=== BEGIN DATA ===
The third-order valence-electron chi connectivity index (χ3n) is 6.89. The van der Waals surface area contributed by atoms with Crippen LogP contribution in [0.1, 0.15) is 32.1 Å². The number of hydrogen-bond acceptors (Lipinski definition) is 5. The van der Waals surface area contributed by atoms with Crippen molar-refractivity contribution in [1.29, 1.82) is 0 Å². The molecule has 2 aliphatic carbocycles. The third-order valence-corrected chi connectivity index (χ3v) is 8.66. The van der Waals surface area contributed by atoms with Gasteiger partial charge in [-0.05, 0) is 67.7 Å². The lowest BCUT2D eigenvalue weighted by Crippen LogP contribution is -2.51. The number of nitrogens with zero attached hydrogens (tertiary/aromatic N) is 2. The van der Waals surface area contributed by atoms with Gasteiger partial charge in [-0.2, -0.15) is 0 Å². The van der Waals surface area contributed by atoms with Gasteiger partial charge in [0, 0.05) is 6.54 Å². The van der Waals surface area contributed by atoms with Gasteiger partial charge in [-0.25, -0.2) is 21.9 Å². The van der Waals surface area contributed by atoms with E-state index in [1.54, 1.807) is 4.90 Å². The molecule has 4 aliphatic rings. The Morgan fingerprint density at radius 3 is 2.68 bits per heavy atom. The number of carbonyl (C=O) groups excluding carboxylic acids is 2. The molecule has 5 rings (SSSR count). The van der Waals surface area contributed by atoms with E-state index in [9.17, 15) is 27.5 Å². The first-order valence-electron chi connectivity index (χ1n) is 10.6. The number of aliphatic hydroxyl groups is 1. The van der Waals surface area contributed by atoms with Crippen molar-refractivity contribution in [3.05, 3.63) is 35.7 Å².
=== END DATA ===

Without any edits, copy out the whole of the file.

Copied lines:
The third-order valence-electron chi connectivity index (χ3n) is 6.89. The van der Waals surface area contributed by atoms with Crippen LogP contribution in [0.1, 0.15) is 32.1 Å². The number of hydrogen-bond acceptors (Lipinski definition) is 5. The van der Waals surface area contributed by atoms with Crippen molar-refractivity contribution in [1.29, 1.82) is 0 Å². The molecule has 2 aliphatic carbocycles. The third-order valence-corrected chi connectivity index (χ3v) is 8.66. The van der Waals surface area contributed by atoms with Gasteiger partial charge in [-0.05, 0) is 67.7 Å². The lowest BCUT2D eigenvalue weighted by Crippen LogP contribution is -2.51. The number of nitrogens with zero attached hydrogens (tertiary/aromatic N) is 2. The van der Waals surface area contributed by atoms with Gasteiger partial charge in [-0.2, -0.15) is 0 Å². The van der Waals surface area contributed by atoms with Gasteiger partial charge in [0, 0.05) is 6.54 Å². The van der Waals surface area contributed by atoms with Gasteiger partial charge in [-0.25, -0.2) is 21.9 Å². The van der Waals surface area contributed by atoms with E-state index in [1.54, 1.807) is 4.90 Å². The molecule has 4 aliphatic rings. The Morgan fingerprint density at radius 3 is 2.68 bits per heavy atom. The number of carbonyl (C=O) groups excluding carboxylic acids is 2. The molecule has 5 rings (SSSR count). The van der Waals surface area contributed by atoms with E-state index in [9.17, 15) is 27.5 Å². The first-order valence-electron chi connectivity index (χ1n) is 10.6. The number of aliphatic hydroxyl groups is 1. The van der Waals surface area contributed by atoms with Crippen molar-refractivity contribution in [3.05, 3.63) is 35.7 Å².